Along with being a good self-care strategy, shorter massage sessions might also make marketing your practice a little easier. “I think it will make massage more appealing to a wider range of people,” Salvo explains. “People who don’t have the time to spend because they have kids or tight schedules. I like the appeal from that standpoint.”

Some massage franchises have begun offering shorter massage sessions that lean heavily on rapid percussion technology to relieve muscle tension. These sessions can typically be booked as 30-minute standalone appointments or 10-minute add-on services.

For any massage therapist looking to begin offering an option for shorter massage sessions, Goodwin says the key is to focus on the benefit for the client, whether that is physical, such as avoiding excessive fatigue, or logistical, such as being able to fit massage into a tight schedule.

“I think that we should be creating client-centered services. This is a great example of a practice change that I think is client-driven,” Salvo says. “I think we need to be embracing it and celebrating it because it is a wonderful thing. This is what we are here for, to serve our clients. I am excited to see businesses and franchises responding to that call.”

But as Salvo notes, massage therapists might need to be persuaded to experiment with offering shorter sessions. “I think it needs to be something we are exposed to earlier in our careers. I do think that it is a mindset,” she says. “Therapists who have a growth mindset are going to quickly adapt to this idea.”

Chair Massage: An Effective Entry Point?

For massage therapists who are unsure about more regularly offering shorter massage sessions—or how to get started—chair massage may be an effective entry point. “The only time in massage school we teach shorter sessions is when it is relatable to a sports massage or a chair massage,” says Salvo.

A 2021 study4 on the effectiveness of shorter chair massage sessions on stress and pain in oncology showed positive results. The study evaluated the effectiveness of two 15-minute chair massages, twice a week for three weeks. Participants included 60 women from two hospital oncology nursing teams. Results suggest chair massage reduced stress and pain interference in the oncology team’s daily life activities.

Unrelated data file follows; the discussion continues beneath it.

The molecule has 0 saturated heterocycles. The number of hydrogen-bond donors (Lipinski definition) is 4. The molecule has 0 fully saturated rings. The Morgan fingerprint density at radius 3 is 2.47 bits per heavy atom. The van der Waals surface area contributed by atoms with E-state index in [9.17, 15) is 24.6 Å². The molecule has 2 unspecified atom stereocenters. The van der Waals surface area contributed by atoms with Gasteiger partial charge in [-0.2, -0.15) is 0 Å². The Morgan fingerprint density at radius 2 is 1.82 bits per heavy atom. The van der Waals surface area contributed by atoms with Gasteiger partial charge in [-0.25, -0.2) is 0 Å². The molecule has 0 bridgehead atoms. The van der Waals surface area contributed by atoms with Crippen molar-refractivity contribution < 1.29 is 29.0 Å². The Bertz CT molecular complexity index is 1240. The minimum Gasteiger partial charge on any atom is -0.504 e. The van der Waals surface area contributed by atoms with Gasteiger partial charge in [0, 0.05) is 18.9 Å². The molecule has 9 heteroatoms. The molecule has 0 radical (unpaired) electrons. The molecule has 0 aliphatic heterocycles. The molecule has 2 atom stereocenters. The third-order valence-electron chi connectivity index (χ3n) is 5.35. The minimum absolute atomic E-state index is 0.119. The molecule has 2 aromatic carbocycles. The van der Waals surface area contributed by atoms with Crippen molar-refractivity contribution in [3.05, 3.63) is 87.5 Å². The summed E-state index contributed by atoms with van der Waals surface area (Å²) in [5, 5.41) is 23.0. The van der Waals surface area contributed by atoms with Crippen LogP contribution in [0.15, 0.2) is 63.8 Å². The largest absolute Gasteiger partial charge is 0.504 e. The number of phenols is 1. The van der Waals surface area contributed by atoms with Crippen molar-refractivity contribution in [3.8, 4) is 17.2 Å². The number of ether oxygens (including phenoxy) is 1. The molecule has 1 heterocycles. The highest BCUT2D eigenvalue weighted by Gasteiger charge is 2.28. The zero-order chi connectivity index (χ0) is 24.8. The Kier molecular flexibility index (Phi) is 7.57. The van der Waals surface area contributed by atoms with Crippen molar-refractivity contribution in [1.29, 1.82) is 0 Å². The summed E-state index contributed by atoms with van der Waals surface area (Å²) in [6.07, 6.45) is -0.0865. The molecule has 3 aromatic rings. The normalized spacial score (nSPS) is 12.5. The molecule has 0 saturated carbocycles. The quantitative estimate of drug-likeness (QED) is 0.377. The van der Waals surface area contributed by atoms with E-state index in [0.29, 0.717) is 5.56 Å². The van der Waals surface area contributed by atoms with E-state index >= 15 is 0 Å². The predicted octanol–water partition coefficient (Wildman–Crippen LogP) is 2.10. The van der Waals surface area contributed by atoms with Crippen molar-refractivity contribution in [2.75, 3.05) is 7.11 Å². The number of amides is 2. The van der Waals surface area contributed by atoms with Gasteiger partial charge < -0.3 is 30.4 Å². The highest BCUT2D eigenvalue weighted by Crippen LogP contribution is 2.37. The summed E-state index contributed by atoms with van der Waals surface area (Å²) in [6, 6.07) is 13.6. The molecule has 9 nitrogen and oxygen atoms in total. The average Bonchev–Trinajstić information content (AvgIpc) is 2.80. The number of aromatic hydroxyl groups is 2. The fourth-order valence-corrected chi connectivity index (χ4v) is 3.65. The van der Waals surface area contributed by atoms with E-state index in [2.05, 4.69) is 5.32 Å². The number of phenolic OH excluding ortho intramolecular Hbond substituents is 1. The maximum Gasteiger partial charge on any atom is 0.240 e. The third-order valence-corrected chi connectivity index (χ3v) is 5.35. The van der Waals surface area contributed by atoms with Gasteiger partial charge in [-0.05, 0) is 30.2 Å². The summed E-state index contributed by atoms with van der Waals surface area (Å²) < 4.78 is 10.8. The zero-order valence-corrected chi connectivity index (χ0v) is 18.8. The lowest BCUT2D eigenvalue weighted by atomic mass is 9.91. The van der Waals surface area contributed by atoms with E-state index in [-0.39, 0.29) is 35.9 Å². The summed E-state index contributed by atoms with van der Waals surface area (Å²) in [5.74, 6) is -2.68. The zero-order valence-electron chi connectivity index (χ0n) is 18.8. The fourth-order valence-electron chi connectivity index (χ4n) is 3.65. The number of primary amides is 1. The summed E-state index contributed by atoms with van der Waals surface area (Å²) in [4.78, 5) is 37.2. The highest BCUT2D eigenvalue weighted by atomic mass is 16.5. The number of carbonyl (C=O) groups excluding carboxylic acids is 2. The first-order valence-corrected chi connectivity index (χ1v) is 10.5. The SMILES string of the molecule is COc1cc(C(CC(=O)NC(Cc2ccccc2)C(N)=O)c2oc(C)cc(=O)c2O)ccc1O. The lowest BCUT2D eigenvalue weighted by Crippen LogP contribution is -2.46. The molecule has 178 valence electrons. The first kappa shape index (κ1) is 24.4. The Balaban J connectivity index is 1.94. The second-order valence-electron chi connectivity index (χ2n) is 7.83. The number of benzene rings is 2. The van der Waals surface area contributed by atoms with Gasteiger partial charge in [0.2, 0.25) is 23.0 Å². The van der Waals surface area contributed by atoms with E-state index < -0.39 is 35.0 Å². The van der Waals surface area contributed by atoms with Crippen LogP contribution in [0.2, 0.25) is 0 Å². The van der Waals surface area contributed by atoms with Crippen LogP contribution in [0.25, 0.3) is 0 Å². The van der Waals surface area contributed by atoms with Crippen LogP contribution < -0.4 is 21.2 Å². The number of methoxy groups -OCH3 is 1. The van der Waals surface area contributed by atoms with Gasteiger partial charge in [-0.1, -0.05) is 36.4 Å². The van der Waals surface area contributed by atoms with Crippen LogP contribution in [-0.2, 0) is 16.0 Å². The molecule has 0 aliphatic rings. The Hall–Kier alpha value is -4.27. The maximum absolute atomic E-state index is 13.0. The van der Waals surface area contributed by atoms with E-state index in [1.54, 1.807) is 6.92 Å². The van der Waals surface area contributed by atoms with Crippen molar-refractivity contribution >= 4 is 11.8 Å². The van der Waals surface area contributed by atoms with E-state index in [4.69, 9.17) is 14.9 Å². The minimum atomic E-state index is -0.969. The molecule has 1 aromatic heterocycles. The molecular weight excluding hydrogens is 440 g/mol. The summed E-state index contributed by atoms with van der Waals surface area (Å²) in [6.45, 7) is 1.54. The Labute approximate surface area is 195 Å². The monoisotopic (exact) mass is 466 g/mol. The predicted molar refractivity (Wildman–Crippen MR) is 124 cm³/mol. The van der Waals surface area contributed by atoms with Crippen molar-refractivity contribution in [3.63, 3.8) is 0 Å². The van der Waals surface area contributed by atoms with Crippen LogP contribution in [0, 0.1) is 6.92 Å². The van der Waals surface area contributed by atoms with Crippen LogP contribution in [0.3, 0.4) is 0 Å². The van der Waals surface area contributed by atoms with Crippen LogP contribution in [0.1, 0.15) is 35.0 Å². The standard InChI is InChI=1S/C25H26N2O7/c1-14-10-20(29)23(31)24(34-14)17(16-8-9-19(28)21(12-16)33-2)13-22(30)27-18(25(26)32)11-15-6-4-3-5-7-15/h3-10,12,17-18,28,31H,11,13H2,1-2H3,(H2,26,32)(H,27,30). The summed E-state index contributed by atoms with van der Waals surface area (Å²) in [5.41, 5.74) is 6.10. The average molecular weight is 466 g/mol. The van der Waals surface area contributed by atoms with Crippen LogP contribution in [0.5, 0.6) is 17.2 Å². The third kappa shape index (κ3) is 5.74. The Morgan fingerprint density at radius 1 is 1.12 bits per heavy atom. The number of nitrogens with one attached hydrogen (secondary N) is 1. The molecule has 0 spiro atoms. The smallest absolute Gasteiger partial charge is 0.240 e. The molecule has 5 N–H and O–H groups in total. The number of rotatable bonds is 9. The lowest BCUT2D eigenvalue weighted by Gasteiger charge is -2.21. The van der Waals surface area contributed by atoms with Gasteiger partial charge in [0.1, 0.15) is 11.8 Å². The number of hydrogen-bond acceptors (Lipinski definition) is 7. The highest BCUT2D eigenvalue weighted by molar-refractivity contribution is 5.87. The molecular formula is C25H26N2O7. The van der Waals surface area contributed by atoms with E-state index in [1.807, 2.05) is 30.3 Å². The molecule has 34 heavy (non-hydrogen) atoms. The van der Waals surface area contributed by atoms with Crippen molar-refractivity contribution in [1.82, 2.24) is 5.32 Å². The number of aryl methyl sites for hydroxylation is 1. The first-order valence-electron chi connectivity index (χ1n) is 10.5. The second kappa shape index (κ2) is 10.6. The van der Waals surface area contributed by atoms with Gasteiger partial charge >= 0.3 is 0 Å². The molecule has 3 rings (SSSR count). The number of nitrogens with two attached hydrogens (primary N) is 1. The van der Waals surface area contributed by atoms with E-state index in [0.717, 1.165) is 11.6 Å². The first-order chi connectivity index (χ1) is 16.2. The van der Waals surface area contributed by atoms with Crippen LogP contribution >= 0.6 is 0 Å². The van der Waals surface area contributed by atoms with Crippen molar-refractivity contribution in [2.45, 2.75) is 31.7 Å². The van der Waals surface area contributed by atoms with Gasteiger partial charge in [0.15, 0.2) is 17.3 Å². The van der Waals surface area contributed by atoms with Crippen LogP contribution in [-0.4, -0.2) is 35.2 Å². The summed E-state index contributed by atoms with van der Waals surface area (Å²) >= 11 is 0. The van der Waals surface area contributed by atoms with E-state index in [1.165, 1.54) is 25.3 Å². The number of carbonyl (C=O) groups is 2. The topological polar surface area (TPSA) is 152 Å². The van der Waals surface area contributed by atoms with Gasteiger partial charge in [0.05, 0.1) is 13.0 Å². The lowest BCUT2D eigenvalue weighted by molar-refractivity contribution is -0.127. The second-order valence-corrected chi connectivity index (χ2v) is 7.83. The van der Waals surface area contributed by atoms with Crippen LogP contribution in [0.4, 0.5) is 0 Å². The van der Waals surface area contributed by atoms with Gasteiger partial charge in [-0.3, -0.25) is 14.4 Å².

Additionally, the accessibility and portability of chair massage makes this offering particularly attractive to massage therapists who may want to branch out—both from their massage studio and the more traditional 60- and 90-minute massage sessions. By offering chair massage services at corporate offices, wellness fairs or community events, for example, massage therapists can raise awareness about the benefits of massage while also showcasing their practice and attracting potential clients.

Another benefit to consider is that chair massage is a convenient way to introduce your skills to potential clients, which may encourage people to seek additional services, such as full-body massages or longer sessions.


1. Poppendieck W, Wegmann M, Ferrauti A, Kellmann M, Pfeiffer M, Meyer T. “Massage and performance recovery: a meta-analytical review.” Sports Med. 2016 Feb;46(2):183-204.

2. Elmoneim MA, Mohamed HA, Awad A, El-Hawary A, Salem N, El Hella R, Nasef N, Abdel-Hady H. “Effect of tactile/kinesthetic massage therapy on growth and body composition of preterm infants.” Eur J Pediatr. 2021 Jan;180(1):207–215.

3. Kundakci B, Kaur J, Goh SL, Hall M, Doherty M, Zhang W, Abhishek A. “Efficacy of nonpharmacological interventions for individual features of fibromyalgia: a systematic review and meta-analysis of randomised controlled trials.Pain. 2022 Aug 1;163(8):1432-1445.

4. de Souza TPB, Kurebayashi LFS, de Souza-Talarico JN, Turrini RNT. “The effectiveness of chair massage on stress and pain in oncology.” Int J Ther Massage Bodywork. 2021 Sep 2;14(3):27-38.